ENGL278W - Literature in a Wired World

Like online games or web comics? Interested in digital storytelling? Want to learn more about blogging or try your hand at coding? This completely online course is an introduction to the changing nature of texts, storytelling, and humanist skills in the Information Age, using both traditional literary and digital, hands-on approaches. We'll be thinking about technology and literature in three ways:

1. Exploring technology as a motif within literature (e.g. Cory Doctorow's Little Brother, Neal Stephenson's Snow Crash)

2. Considering technology as a form of literature (e.g. web comics and electronic literature, playing online games)

3. Using technology to create and interact with literature (possibly learning some very basic Python coding skills to play with online text and build interactive fiction, a.k.a. choose-your-own-adventure stories)

No prior technical skill is necessary, and all technical aspects of the course will be thoroughly explained--but an interest in working with the digital, whether that's computers, games, or other digital media, is a must. Deliverables might include regular blogging and forum participation, preparing forum conversation starters for one topic (i.e. leading a discussion), and a final digital project (to be tailored to your individual interests) with accompanying short paper of explanation. Please be aware that this is a normal 3-credit course condensed into six weeks of class; you will be reading a normal course's worth of material in a shorter amount of time (e.g. equivalent of a book a week).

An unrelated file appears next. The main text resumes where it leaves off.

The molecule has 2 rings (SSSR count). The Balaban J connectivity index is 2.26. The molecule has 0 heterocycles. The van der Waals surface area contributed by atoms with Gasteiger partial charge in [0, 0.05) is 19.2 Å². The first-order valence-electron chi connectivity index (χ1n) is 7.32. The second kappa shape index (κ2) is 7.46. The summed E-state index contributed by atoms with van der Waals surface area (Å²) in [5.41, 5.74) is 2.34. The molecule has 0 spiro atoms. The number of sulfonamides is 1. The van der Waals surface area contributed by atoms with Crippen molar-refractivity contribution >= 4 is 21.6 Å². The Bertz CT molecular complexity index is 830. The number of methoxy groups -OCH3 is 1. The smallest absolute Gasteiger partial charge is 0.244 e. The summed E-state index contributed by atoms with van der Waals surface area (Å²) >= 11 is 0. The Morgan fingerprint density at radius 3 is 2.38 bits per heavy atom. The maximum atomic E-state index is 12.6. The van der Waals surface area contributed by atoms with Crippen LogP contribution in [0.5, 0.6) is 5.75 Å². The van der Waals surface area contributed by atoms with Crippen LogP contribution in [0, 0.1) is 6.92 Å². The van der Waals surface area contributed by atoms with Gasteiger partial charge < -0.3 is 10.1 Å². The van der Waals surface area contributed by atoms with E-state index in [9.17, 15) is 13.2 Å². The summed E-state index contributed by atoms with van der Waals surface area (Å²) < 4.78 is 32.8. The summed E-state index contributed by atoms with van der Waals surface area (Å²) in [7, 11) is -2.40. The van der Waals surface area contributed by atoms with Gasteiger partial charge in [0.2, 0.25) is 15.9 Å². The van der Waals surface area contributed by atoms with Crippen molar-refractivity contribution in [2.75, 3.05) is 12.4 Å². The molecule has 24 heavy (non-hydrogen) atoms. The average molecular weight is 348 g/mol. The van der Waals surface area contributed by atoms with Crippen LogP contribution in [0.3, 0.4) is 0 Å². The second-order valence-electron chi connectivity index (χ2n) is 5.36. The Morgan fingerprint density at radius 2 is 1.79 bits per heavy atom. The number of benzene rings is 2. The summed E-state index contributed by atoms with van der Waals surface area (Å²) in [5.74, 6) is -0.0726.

This course will be taught entirely online and asynchronously. This means you can take the course from anywhere in the world with an internet connection and complete your work at any time of the day, as long as it's turned in by the prearranged deadlines in the syllabus; there is no stipulated time for class meetings, but students are responsible for the timely completion of posted assignments. Students will receive and agree to a syllabus explaining assignments, deadlines, and how to make the best use of this online class during the first week of class.

Students must have reliable and regular computer and internet access. A central class website will be the main site of instruction, with posted assignments and deadlines, instructor and student blogs, a forum, and written, podcast, and/or video instruction. The instructor will be available via email and chat at regular times to discuss material or answers questions.

Questions? Please send any questions about the course to the instructor's last name @umd.edu.

This is an online course.